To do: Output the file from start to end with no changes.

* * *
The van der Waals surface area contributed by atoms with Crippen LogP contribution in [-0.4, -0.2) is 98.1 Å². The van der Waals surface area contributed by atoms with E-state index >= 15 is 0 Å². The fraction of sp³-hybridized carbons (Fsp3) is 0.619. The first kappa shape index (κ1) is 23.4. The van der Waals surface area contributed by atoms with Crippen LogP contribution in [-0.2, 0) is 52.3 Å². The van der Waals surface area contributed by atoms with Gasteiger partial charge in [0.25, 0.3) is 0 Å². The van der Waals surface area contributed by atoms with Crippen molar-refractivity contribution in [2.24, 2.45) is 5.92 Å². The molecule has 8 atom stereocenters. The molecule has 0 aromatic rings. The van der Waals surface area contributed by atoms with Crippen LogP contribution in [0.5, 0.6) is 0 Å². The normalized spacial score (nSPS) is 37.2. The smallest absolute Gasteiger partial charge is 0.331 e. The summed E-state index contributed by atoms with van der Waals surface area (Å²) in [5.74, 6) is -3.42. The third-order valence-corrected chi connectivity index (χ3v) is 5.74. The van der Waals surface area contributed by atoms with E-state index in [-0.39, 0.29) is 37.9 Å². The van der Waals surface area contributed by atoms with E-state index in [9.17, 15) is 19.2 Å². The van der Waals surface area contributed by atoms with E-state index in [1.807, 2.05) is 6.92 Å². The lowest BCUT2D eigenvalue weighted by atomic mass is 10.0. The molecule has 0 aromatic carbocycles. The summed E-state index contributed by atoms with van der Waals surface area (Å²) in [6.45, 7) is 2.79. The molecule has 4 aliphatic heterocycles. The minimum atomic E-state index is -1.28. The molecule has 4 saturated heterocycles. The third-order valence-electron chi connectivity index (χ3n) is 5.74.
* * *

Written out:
The van der Waals surface area contributed by atoms with Crippen LogP contribution in [-0.4, -0.2) is 98.1 Å². The van der Waals surface area contributed by atoms with E-state index >= 15 is 0 Å². The fraction of sp³-hybridized carbons (Fsp3) is 0.619. The first kappa shape index (κ1) is 23.4. The van der Waals surface area contributed by atoms with Crippen LogP contribution in [-0.2, 0) is 52.3 Å². The van der Waals surface area contributed by atoms with Gasteiger partial charge in [0.25, 0.3) is 0 Å². The van der Waals surface area contributed by atoms with Crippen molar-refractivity contribution in [2.24, 2.45) is 5.92 Å². The molecule has 8 atom stereocenters. The molecule has 0 aromatic rings. The van der Waals surface area contributed by atoms with Crippen LogP contribution in [0.5, 0.6) is 0 Å². The normalized spacial score (nSPS) is 37.2. The smallest absolute Gasteiger partial charge is 0.331 e. The summed E-state index contributed by atoms with van der Waals surface area (Å²) in [5.74, 6) is -3.42. The third-order valence-corrected chi connectivity index (χ3v) is 5.74. The van der Waals surface area contributed by atoms with E-state index in [-0.39, 0.29) is 37.9 Å². The van der Waals surface area contributed by atoms with E-state index in [9.17, 15) is 19.2 Å². The van der Waals surface area contributed by atoms with E-state index in [1.807, 2.05) is 6.92 Å². The lowest BCUT2D eigenvalue weighted by atomic mass is 10.0. The molecule has 0 aromatic carbocycles. The summed E-state index contributed by atoms with van der Waals surface area (Å²) in [6.45, 7) is 2.79. The molecule has 4 aliphatic heterocycles. The minimum atomic E-state index is -1.28. The molecule has 4 saturated heterocycles. The third-order valence-electron chi connectivity index (χ3n) is 5.74.